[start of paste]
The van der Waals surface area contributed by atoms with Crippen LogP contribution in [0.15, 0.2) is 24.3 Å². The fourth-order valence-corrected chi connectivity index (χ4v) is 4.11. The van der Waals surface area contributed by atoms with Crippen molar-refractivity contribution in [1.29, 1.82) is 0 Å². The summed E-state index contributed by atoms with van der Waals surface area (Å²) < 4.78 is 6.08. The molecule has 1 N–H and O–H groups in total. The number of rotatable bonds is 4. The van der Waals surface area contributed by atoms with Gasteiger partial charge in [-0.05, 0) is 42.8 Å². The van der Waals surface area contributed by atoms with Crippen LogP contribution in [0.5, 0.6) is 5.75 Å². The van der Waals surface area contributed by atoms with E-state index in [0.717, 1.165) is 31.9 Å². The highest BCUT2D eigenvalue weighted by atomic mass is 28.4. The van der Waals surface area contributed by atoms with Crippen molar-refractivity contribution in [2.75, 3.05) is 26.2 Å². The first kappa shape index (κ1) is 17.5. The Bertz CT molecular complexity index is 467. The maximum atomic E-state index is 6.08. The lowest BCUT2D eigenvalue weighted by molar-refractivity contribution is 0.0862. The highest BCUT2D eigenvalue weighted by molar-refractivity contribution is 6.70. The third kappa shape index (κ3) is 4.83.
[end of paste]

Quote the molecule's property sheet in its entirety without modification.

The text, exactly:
The van der Waals surface area contributed by atoms with Crippen LogP contribution in [0.15, 0.2) is 24.3 Å². The fourth-order valence-corrected chi connectivity index (χ4v) is 4.11. The van der Waals surface area contributed by atoms with Crippen molar-refractivity contribution in [1.29, 1.82) is 0 Å². The summed E-state index contributed by atoms with van der Waals surface area (Å²) < 4.78 is 6.08. The molecule has 1 N–H and O–H groups in total. The number of rotatable bonds is 4. The van der Waals surface area contributed by atoms with Gasteiger partial charge in [-0.05, 0) is 42.8 Å². The van der Waals surface area contributed by atoms with Crippen LogP contribution in [0.5, 0.6) is 5.75 Å². The van der Waals surface area contributed by atoms with E-state index in [0.717, 1.165) is 31.9 Å². The highest BCUT2D eigenvalue weighted by atomic mass is 28.4. The van der Waals surface area contributed by atoms with Crippen molar-refractivity contribution in [2.75, 3.05) is 26.2 Å². The first kappa shape index (κ1) is 17.5. The Bertz CT molecular complexity index is 467. The maximum atomic E-state index is 6.08. The lowest BCUT2D eigenvalue weighted by molar-refractivity contribution is 0.0862. The highest BCUT2D eigenvalue weighted by molar-refractivity contribution is 6.70. The third kappa shape index (κ3) is 4.83.